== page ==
In Canada, spring breakup was prolonged by wet weather, which made it difficult to move equipment. Activity is finally starting to pick back up, and we now have 5 rigs working in this market. While one might expect that the changes in the U.S. market would have had a negative impact on day rates, during the second quarter, our average revenue per operating day in the U.S. increased by $270 to $22,480. While pricing and dry gas markets is certainly more competitive, our ability to move to rigs to the oily markets and the impact of newbuilds has kept our pricing up.

The market churn in the U.S., however, did impact our average U.S. daily operating cost, which increased by $440 per day to $13,170. This increase is largely due to costs associated with crews performing additional maintenance on rigs, during downtime between contracts and some incremental costs associated with moving rigs to different regions. During the quarter, 6 rigs moved from one region to another, all at the customer's expense. Over the first 6 months of this year, we have had 17 rigs get repositioned from dry gas markets to oily markets. Although the pace is slowed, we are still seeing this movement from region to region and has certainly has contributed to the higher average daily cost.

Looking forward, there's a fair amount of uncertainty in the market. With fluctuating commodity prices, operators do not seem to have a lot of urgency to act one way or another. Accordingly, we expect market conditions to remain choppy during the third quarter. We should benefit from the seasonal recovery in the -- in Canadian activity, but that will likely be offset by a somewhat lower U.S. rig count.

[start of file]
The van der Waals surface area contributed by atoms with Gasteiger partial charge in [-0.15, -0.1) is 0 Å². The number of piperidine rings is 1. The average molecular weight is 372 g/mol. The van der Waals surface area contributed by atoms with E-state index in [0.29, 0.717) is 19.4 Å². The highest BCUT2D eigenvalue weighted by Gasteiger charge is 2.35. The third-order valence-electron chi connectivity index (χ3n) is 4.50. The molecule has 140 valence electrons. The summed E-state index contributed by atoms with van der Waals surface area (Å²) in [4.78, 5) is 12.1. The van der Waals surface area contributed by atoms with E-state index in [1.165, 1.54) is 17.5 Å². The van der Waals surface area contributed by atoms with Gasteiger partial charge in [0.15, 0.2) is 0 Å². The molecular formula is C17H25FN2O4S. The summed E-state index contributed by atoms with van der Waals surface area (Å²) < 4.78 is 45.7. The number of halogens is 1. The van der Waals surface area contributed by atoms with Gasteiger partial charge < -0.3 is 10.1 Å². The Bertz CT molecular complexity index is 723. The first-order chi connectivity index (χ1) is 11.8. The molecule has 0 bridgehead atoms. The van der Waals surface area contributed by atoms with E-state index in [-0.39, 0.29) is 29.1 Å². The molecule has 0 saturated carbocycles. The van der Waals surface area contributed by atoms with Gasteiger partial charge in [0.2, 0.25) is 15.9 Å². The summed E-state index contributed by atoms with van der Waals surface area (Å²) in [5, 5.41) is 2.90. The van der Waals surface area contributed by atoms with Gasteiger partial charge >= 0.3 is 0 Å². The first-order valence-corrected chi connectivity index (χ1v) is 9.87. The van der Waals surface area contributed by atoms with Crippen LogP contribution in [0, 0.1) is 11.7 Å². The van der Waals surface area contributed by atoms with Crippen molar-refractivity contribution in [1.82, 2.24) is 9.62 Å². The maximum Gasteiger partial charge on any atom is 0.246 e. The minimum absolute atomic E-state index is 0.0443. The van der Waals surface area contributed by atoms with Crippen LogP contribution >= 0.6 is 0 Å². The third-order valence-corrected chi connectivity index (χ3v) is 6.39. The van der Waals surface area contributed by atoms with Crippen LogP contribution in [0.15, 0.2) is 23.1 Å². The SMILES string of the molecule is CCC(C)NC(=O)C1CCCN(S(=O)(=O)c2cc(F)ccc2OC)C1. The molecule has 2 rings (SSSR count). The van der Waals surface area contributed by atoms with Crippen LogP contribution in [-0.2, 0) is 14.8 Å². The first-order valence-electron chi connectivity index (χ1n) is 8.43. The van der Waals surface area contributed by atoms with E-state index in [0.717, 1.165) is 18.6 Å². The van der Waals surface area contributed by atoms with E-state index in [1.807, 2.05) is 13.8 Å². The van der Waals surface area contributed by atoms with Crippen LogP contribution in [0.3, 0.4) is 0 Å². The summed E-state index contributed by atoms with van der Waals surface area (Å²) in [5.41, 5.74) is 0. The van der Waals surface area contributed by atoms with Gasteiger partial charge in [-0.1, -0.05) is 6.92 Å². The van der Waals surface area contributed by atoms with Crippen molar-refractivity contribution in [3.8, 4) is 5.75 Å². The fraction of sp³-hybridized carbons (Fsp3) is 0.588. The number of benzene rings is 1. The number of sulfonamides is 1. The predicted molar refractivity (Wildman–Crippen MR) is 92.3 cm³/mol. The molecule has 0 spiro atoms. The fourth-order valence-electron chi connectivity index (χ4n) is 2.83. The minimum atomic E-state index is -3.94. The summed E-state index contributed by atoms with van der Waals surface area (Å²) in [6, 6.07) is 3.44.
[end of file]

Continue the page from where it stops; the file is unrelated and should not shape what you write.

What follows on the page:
For the third quarter, we expect to average 222 rigs operating, including 215 in the U.S. and 7 in Canada. Included in this outlook for 222 operating rigs are 7 rigs that we expect to be on standby. These rigs will generate operating days, but typically earn a discounted day rate and will incur minimal costs as they do not have crews. Considering the impact of these standby rigs on our average daily revenue and operating cost for the third quarter, we expect our overall average daily revenue will decrease by approximately $300 per day. However, we expect our gross margins, on a per-day basis, to be approximately flat.

Our total term contract backlog is now estimated at $1.5 billion. Based on contracts currently in place, we expect to average 141 rigs under term contract in the third quarter and an average of 131 rigs during the last half of this year. In terms of our newbuild program, we completed 4 new Apex rigs during the second quarter. In addition, we signed 2 term contracts for new Apex rigs during the quarter, and now have a 17 of our Apex rigs contracted out of the 24 newbuilds scheduled for this year.

As previously mentioned, the demand for rigs under long-term contract had the certainty slowed. Nonetheless, we remain confident in the demand for advanced technology rigs and the returns to be achieved from building these rigs.

On the subject of new Apex rigs, I would be remiss if I did not point out that during the second quarter, we reached the significant milestone of 100 new Apex rigs in our fleet. I want to take this opportunity to personally thank everyone involved in our engineering and our rig remanufacturing efforts, as your work continues to position this company to meet the future challenges of the energy industry.